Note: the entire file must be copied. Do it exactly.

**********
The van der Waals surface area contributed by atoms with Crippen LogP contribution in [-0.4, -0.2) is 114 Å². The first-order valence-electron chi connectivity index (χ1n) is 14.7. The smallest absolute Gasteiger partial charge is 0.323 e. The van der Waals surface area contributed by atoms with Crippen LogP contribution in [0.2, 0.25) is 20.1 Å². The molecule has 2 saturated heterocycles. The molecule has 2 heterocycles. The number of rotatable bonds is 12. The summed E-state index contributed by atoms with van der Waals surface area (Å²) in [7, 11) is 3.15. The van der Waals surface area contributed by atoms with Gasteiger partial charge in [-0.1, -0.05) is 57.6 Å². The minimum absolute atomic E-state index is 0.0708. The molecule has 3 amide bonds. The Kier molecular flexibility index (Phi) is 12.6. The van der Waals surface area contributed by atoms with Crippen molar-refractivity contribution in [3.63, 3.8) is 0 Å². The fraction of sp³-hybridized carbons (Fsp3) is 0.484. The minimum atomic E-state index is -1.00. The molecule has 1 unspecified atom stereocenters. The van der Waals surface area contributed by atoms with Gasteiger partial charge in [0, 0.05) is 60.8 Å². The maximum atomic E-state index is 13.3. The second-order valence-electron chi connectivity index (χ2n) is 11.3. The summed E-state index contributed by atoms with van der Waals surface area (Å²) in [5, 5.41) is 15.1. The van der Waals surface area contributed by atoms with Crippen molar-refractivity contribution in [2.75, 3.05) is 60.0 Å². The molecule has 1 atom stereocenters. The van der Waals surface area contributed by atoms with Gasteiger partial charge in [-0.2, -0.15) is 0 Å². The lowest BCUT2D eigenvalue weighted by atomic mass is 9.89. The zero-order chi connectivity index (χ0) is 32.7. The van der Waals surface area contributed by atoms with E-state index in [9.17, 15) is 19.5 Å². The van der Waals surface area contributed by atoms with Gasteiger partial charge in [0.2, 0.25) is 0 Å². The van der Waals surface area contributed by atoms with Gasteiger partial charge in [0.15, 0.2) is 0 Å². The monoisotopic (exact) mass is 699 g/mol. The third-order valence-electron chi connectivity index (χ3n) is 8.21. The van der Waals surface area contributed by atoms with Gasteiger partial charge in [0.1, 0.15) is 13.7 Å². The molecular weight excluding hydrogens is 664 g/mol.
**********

The van der Waals surface area contributed by atoms with Crippen LogP contribution in [-0.4, -0.2) is 114 Å². The first-order valence-electron chi connectivity index (χ1n) is 14.7. The smallest absolute Gasteiger partial charge is 0.323 e. The van der Waals surface area contributed by atoms with Crippen LogP contribution in [0.2, 0.25) is 20.1 Å². The molecule has 2 saturated heterocycles. The molecule has 2 heterocycles. The number of rotatable bonds is 12. The summed E-state index contributed by atoms with van der Waals surface area (Å²) in [7, 11) is 3.15. The van der Waals surface area contributed by atoms with Gasteiger partial charge in [-0.1, -0.05) is 57.6 Å². The minimum absolute atomic E-state index is 0.0708. The molecule has 3 amide bonds. The Kier molecular flexibility index (Phi) is 12.6. The van der Waals surface area contributed by atoms with Crippen molar-refractivity contribution in [3.63, 3.8) is 0 Å². The fraction of sp³-hybridized carbons (Fsp3) is 0.484. The minimum atomic E-state index is -1.00. The molecule has 1 unspecified atom stereocenters. The van der Waals surface area contributed by atoms with Gasteiger partial charge in [0, 0.05) is 60.8 Å². The maximum atomic E-state index is 13.3. The second-order valence-electron chi connectivity index (χ2n) is 11.3. The summed E-state index contributed by atoms with van der Waals surface area (Å²) in [5, 5.41) is 15.1. The van der Waals surface area contributed by atoms with Crippen molar-refractivity contribution in [2.75, 3.05) is 60.0 Å². The molecule has 1 atom stereocenters. The van der Waals surface area contributed by atoms with Gasteiger partial charge in [-0.2, -0.15) is 0 Å². The lowest BCUT2D eigenvalue weighted by atomic mass is 9.89. The zero-order chi connectivity index (χ0) is 32.7. The van der Waals surface area contributed by atoms with E-state index in [9.17, 15) is 19.5 Å². The van der Waals surface area contributed by atoms with Gasteiger partial charge in [0.2, 0.25) is 0 Å². The van der Waals surface area contributed by atoms with Gasteiger partial charge in [0.15, 0.2) is 0 Å². The monoisotopic (exact) mass is 699 g/mol. The third-order valence-electron chi connectivity index (χ3n) is 8.21. The van der Waals surface area contributed by atoms with Gasteiger partial charge in [0.1, 0.15) is 13.7 Å². The molecular weight excluding hydrogens is 664 g/mol.